One of the best state approaches for covering the remaining low-income uninsured children is to put out the welcome mat for the whole family by extending Medicaid coverage for parents. While most low-income kids are currently eligible for Medicaid and CHIP, they continue to be disproportionately uninsured: in 2012, they were 45.1 percent of the US child population, yet 63.5 percent of the uninsured.
States choosing to extend Medicaid coverage to parents directly help kids by:
- reducing the number of uninsured kids;
- boosting kids’ financial security; and
- providing kids with better care from healthier parents.
Want the facts to back this up? Read our new fact sheet that highlights what the latest research says about why covering low-income parents is good for kids.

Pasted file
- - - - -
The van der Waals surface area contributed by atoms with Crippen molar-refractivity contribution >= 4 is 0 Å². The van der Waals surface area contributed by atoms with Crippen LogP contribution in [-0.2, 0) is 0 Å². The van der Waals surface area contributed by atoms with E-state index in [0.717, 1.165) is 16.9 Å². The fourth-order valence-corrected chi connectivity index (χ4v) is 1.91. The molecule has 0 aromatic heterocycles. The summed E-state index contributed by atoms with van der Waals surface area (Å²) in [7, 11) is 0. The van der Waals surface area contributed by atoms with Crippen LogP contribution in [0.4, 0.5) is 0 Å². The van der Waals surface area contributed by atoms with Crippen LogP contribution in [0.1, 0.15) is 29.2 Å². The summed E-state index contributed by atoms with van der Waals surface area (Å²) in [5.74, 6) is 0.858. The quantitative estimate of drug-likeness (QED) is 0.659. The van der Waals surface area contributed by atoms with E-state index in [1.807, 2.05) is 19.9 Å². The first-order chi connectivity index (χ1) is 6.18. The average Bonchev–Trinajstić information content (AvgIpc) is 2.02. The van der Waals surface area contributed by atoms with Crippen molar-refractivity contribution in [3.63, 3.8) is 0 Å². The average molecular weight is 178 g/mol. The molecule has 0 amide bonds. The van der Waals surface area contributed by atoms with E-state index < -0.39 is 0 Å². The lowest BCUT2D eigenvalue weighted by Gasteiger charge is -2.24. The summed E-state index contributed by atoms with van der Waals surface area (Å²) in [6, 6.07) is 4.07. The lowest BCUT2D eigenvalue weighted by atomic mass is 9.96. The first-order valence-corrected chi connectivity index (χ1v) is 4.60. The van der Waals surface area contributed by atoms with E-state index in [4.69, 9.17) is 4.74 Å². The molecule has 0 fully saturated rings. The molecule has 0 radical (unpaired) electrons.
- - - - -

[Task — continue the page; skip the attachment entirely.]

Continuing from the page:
As of today, only 26 states including DC are moving forward with the Medicaid expansion for low-income adults, including parents. In the 25 states that have not yet decided to expand Medicaid, the average eligibility level for parents is 52 percent of the federal poverty level, and a significant coverage gap for parents will remain.
Recent data shows that the number of uninsured adults remains very high. Our new report shows that in 2012, 7.2 percent of kids were uninsured, but in the same year 20.6 percent of adults were uninsured. Our most recent study of parents’ insurance coverage showed that 18.2 percent of parents were uninsured at a time when 8 percent of kids were uninsured.